To escape a vicious attack from a predatory bird, this crab snips off its injured claw to make a quick getaway.
Only a few humans have ever opted for self-amputation in order to escape from danger, but some animals do it all the time.
You probably already know that lizards can shed their tails. You may also have seen the viral video of a crayfish snipping off its own arm to escape being boiled alive. More than 200 animals have the unique ability to autotomize (the scientific term for self-amputation), but it’s not always to get out of hot water.
Autotomy is an extreme behavior, but Zachary Emberts, a behavioral ecologist and Ph.D. student at the University of Florida, says it can make the difference between life and death. Unlike humans, who could easily bleed to death if they lost a limb in the wild, for some animals sacrificing an appendage can actually be less damaging than trying to recover from an injury.
“There’s very little blood loss and it reduces the chance of infection,” Emberts says. “These injuries also heal quickly. Within 24 to 48 hours, the organism’s immune system returns to its baseline.”
Self-amputation is primarily used to escape predators, but can deployed in other sticky situations—like if an insect’s leg is caught in tree sap, or if a spider gets stuck while shedding its skin. If you’re having flashbacks to the movie Saw, don’t worry, it’s not quite that grotesque. Although it’s hard to say whether animals who perform their own surgeries feel pain, Emberts says the action is extremely quick—it only takes seconds for animals to autotomize.
For creatures like squid or lizards that don’t have pincers handy to do a surgical snip, Emberts says they can remove appendages using more creative forces. Squid will somersault or jerk sharply in the opposite direction to break free from a limb that’s caught in a predator’s jaws or simply too tangled to get loose. Other animals have an Achilles’ heel, or maybe more appropriately, an iguanas’ tail. If these lizards suffer injury to their long luggage, the muscles in it naturally pull apart, causing it to fall off.
This squid sacrifices a tentacle to escape a fiercesome predator—a bottlebrush.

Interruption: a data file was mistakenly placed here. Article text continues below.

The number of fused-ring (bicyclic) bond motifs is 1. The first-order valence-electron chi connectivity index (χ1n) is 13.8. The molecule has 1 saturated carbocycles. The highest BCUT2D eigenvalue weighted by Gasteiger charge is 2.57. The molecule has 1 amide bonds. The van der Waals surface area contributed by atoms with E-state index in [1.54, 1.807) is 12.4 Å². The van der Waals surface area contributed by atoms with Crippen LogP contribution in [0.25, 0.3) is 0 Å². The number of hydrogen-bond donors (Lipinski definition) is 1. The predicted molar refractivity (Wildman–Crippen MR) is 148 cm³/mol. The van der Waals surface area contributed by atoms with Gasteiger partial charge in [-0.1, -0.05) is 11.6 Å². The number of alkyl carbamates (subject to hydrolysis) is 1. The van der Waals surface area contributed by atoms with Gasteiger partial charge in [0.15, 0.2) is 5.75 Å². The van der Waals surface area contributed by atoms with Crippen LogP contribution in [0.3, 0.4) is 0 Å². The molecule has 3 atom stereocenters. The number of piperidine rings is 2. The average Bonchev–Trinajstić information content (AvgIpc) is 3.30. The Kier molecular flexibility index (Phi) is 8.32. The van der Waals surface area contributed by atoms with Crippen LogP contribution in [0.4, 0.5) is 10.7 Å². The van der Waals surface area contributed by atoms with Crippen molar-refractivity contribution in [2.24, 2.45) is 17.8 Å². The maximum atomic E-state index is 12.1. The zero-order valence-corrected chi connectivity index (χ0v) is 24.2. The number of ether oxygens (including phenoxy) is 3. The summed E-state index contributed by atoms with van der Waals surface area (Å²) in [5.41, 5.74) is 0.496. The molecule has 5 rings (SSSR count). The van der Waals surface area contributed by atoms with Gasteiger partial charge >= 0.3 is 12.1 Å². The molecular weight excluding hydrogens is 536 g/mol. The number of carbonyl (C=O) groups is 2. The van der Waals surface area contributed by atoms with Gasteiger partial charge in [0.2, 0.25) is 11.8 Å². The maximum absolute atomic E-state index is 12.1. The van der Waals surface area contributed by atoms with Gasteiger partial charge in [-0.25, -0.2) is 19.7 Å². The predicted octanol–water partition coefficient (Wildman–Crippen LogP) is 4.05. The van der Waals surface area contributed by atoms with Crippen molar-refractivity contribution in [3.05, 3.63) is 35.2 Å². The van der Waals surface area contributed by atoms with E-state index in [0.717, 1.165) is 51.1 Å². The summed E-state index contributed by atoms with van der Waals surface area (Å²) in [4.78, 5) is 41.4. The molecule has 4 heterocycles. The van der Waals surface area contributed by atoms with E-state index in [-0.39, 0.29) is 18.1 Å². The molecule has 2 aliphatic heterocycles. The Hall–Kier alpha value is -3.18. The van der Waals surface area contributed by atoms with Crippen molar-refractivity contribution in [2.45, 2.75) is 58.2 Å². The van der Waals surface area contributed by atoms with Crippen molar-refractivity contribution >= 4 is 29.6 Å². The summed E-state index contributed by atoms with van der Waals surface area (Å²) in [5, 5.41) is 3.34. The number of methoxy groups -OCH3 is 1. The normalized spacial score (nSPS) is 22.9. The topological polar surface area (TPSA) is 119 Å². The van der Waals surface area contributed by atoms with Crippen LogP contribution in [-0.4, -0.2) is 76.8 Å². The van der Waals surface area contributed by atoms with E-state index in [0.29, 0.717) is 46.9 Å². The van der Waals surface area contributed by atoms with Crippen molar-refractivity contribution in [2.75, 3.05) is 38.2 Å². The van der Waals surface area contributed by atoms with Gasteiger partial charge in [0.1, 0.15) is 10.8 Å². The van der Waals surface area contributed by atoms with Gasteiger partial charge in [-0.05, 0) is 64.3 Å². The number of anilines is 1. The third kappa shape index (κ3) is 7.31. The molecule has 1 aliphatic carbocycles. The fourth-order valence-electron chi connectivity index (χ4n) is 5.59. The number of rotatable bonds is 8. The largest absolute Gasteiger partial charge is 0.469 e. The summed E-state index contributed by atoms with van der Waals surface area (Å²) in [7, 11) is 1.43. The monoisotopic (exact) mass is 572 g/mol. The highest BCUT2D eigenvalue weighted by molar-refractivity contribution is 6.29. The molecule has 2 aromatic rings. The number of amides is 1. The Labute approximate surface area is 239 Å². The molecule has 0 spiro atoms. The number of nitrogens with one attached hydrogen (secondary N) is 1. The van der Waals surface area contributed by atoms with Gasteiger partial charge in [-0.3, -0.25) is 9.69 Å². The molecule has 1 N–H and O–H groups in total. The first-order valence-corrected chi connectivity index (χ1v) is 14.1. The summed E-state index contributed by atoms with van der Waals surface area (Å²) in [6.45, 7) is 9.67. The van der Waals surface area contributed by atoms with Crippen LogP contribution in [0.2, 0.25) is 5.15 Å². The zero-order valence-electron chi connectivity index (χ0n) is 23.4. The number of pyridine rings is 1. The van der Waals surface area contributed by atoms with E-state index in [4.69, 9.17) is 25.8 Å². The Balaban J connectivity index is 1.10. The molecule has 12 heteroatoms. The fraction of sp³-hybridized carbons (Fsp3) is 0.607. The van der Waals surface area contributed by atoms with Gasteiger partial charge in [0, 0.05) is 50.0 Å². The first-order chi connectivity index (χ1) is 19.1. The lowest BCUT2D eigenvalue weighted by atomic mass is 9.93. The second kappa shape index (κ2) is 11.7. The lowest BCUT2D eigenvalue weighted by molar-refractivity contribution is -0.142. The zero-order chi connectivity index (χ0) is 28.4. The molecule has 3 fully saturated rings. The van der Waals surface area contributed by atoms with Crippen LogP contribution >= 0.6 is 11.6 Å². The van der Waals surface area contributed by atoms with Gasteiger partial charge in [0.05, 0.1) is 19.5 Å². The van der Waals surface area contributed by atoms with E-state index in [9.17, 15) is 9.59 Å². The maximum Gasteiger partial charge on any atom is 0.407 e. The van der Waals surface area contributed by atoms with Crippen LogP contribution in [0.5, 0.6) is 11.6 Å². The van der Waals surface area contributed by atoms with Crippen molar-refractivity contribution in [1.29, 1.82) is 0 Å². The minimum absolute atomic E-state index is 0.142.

Suddenly lopping off a limb seems severe, but many animals have the benefit of growing lost appendages back, like salamanders (which can also regrow their eyes and hearts), octopuses, and crabs. When under attack, inky-eyed African spiny mice—the only mammals known to autotomize—“release” their skin, which starts growing back shortly after it’s shed. Scientists have suggested the mechanism may be related to a human’s ability to regenerate skin after an injury, but unlike these spiky gerbils, we certainly can’t shed our skin on command.
For those who can’t regenerate body parts, like the beaked Hemiptera insects known as “true bugs” Emberts studies, autotomy means saying goodbye to an extremity forever. And for some, like the Ananteris species of scorpion in South America, it can be deadly. These scorpions can drop their tails to escape a moment of danger, but this in itself is a death sentence. For lizards who can’t regenerate their tails this wouldn’t be a problem, but then again, their butts aren’t in their tails. The lower half of a scorpion’s digestive tract is in its tail, so if they lose it, they’ll never poop again. The buildup of feces will inevitably lead to its death. A quick death may seem optimal over a long, plugged up parting, but tailless scorpions have up to eight months to live, giving them plenty of time to still reproduce.
It’s a tragic tale, but it’s not all bad. Even after it’s amputated, the limb will live on—for a few seconds, at least. When a scorpion loses a tail, it thrashes about to distract a predator, or perhaps to get one last sting in. Emberts says the same can be seen when a salamander drops its tail or a daddy long legs spider loses a leg—the appendages will continue to flop or crawl around, entertaining predators while the amputee makes a quick getaway.
A lizard’s tail boogies on even after losing its body.
But autotomy is also used for a process quite the opposite of escape—procreation. Starfish, for example, reproduce asexually by dropping an arm that eventually evolves into another starfish. The red sea slug, Chromodoris reticulata, actually releases its penis after sex (don’t worry, it has two backup penises). It’s not certain why they do this, but scientists who’ve studied the phenomenon guess the penises are kind of like disposable needles—one time use only.
Speaking of disposable penises…
In some species of spider (for the brave souls curious what these spiders look like, here’s a terrifying video for you), males will break off their spidery version of a penis, while still inside the female. This forms what’s called a copulatory plug, which seals in sperm and also prevents other spindly suitors from accessing the female. Leaving your organs in a lady is a little rude, so some spiders will perform other self-amputations to prove they’re worthy.
“Some male spiders will autotomize their limbs and give them as nuptial gifts to females,” Emberts says. “The female will then feed on the autotomized limb. By doing this, the female is more receptive to the male’s sexual advances.”
Having sexy legs really has a whole other meaning now, doesn’t it?